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**Historical Perspective of Commuting**:
– The separation of workplace and residence due to the steam railway invention
– Origin of ‘commuter’ in US cities like New York, Philadelphia, Boston, and Chicago
– Industrial Revolution’s impact on work specialization and urban factories
– Various commuting modes including automobiles, motorcycles, trains, aircraft, buses, and bicycles
– Potential shift towards flexible working to eliminate traditional commutes

**Suburban Commuting Dynamics**:
– Impact of commuting on city growth and the rise of suburbs
– Development of commuter belts around large cities known as metropolitan areas or commuter towns
– Urban sprawl leading to reverse commuters and secondary commuters
– Core city residents working in suburbs creating reverse commuting
– Outlying city businesses attracting workers from exurbs, leading to secondary commuting

**Gender Differences in Commuting**:
– Studies showing women experience more psychological stress from commuting than men
– Highlighting the need for gender-sensitive road safety policies, especially in places like Mangalore
– Women feeling stressed and scared when commuting alone, particularly at night

**Impact of Commuting on Education**:
– Concept of commuter schools in the US, like community colleges with limited or no student housing
– Students commuting from their residences due to lack of on-campus housing
– Increased commuting due to the absence of student housing
– Commuter schools catering to local student populations

**Traffic, Pollution, and Social Trends in Commuting**:
– Morning and evening rush hours leading to congestion on roads and public transport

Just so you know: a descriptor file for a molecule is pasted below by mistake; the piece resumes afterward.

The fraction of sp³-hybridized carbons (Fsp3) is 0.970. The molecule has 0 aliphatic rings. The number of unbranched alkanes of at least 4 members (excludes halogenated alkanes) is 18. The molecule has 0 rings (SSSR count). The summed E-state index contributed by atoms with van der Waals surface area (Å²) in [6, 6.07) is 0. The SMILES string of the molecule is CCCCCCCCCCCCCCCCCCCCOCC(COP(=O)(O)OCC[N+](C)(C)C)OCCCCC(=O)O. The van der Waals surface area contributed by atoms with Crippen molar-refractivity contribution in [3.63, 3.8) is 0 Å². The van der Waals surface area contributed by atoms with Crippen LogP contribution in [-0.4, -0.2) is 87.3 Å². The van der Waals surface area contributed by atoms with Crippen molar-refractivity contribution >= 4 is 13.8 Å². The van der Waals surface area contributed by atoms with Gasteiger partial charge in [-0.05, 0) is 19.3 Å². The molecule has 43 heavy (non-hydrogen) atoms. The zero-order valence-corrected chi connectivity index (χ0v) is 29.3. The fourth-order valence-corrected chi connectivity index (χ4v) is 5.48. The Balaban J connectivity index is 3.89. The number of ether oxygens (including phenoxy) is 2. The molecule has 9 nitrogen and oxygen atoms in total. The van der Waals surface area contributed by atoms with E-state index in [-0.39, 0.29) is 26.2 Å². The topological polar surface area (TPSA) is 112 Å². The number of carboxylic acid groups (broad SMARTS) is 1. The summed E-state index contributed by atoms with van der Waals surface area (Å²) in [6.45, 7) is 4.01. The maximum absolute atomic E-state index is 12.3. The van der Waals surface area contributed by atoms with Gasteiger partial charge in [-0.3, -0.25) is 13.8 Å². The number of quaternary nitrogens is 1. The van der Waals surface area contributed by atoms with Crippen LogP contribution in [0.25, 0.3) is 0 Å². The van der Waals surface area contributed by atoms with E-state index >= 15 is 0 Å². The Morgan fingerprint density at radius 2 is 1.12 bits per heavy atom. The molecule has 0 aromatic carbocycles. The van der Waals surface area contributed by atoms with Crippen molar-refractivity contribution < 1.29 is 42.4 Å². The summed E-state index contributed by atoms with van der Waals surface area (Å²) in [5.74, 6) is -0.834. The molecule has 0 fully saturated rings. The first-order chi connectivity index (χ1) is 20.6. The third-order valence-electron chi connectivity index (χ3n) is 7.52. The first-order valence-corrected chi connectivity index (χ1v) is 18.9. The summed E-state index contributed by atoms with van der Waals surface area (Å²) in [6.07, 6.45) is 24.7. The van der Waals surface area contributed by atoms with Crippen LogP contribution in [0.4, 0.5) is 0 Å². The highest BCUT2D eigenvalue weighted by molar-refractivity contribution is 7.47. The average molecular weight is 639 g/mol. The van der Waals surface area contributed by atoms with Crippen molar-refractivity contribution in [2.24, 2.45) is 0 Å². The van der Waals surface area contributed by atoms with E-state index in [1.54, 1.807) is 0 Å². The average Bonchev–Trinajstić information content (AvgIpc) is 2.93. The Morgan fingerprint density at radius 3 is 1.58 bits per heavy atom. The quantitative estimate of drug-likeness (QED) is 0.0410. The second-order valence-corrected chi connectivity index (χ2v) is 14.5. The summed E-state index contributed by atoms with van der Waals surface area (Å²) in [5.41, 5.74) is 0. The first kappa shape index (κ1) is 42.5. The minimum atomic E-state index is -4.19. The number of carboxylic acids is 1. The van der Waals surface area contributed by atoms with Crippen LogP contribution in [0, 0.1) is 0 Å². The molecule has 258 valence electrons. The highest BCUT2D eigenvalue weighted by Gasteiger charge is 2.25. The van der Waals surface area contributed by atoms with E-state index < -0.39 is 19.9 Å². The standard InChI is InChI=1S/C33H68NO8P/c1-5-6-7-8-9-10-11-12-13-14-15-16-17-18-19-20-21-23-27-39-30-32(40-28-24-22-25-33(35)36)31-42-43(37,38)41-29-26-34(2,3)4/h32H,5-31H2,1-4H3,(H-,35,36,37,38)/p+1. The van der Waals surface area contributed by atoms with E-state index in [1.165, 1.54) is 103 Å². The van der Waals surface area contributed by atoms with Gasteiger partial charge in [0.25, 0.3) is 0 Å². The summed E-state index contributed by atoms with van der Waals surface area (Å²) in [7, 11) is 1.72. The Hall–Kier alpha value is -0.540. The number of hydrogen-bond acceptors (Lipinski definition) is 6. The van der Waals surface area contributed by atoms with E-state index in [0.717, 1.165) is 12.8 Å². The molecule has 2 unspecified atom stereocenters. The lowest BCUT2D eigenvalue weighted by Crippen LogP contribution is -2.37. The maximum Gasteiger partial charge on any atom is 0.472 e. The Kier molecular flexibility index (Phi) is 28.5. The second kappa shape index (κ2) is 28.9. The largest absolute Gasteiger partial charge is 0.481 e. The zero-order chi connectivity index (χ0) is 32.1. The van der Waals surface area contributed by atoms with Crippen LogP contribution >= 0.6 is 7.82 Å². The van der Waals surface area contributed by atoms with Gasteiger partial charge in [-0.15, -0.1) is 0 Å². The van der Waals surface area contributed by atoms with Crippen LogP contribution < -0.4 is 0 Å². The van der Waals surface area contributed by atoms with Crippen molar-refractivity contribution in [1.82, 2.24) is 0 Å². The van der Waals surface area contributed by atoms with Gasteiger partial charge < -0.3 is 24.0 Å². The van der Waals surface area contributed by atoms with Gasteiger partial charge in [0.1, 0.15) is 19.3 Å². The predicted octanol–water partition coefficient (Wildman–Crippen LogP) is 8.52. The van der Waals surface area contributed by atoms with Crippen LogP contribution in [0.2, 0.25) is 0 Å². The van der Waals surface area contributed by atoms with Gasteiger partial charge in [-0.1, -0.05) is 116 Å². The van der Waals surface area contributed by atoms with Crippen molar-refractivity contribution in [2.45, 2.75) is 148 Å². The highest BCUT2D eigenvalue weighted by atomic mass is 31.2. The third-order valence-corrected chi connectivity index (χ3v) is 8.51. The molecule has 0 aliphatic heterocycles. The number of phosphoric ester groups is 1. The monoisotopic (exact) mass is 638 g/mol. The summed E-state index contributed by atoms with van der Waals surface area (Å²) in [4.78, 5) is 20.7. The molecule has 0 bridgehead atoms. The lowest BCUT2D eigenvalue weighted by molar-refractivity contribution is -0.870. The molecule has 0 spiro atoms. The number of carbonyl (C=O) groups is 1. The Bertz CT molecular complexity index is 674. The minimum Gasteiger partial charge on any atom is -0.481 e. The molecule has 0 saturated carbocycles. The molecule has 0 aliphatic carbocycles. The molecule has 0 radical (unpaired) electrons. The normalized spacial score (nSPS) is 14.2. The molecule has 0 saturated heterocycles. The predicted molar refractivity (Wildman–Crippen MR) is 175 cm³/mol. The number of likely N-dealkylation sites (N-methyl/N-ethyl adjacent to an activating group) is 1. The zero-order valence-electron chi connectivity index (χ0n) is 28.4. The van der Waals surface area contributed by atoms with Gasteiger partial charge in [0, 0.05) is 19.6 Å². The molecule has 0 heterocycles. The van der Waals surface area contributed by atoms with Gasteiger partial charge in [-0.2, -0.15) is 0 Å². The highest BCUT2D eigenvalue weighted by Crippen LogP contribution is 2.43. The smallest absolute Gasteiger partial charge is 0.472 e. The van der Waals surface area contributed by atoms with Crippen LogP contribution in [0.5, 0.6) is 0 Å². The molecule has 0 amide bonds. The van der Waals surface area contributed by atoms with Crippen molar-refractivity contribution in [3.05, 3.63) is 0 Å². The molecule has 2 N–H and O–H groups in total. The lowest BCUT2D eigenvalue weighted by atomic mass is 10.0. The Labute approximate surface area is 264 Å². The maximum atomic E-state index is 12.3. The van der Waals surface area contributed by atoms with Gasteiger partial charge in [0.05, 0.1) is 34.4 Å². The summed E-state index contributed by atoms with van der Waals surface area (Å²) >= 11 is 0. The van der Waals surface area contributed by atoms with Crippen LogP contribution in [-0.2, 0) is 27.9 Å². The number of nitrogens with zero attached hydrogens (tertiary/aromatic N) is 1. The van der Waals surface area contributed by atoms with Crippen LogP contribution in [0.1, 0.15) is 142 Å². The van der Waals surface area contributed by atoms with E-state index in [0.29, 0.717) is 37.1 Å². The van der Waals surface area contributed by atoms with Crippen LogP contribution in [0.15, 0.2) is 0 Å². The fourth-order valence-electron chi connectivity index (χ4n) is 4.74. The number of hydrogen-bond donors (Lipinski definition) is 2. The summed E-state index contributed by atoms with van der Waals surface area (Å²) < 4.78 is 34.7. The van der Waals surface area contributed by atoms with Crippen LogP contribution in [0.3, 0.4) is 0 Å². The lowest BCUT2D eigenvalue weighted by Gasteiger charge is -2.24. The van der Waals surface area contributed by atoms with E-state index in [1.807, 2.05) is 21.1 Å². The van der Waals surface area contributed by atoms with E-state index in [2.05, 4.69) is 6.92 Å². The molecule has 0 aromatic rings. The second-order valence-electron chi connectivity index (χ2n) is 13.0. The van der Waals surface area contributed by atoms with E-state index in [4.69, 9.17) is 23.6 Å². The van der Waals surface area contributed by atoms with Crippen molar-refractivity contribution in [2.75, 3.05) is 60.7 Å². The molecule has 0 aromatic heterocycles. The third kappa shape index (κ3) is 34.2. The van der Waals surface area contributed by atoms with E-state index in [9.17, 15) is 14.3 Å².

– Examples of heavy traffic like on Interstate 405 in Southern California
– Issues like inadequate road design, maintenance, and collisions contributing to longer commute times
– Impact of commuting on air pollution, with single-occupant cars inefficiently using fuel and roads
– Various social trends related to commuting, including data from the American Community Survey on average commute times and modes of transportation.

Commuting (Wikipedia)

Commuting is periodically recurring travel between a place of residence and place of work or study, where the traveler, referred to as a commuter, leaves the boundary of their home community. Regarding occupation, it is also colloquially called the journey to work. By extension, it can sometimes be any regular or often repeated travel between locations, even when not work-related. The modes of travel, time taken and distance traveled in commuting varies widely across the globe. Most people in least-developed countries continue to walk to work. The cheapest method of commuting after walking is usually by bicycle, so this is common in low-income countries but is also increasingly practised by people in wealthier countries for environmental and health reasons. In middle-income countries, motorcycle commuting is very common.

Ring Road, Vienna, Austria, June 2005
Commuters on the New York City Subway during rush hour
Rush hour at Shinjuku Station, Tokyo
Traffic jam in Baltimore, Maryland

The next technology adopted as countries develop is more dependent on location: in more populous, older cities, especially in Eurasia mass transit (rail, bus, etc.) predominates, while in smaller, younger cities, and large parts of North America and Australasia, commuting by personal automobile is more common. A small number of very wealthy people, and those working in remote locations around the world, also commute by air travel, often for a week or more at a time rather than the more typical daily commute. Transportation links that enable commuting also impact the physical layout of cities and regions, allowing a distinction to arise between mostly-residential suburbs and the more economically focused urban core of a city (process known as suburban sprawl), but the specifics of how that distinction is realized remain drastically different between societies, with Eurasian "suburbs" often being more densely populated than North American "urban cores".

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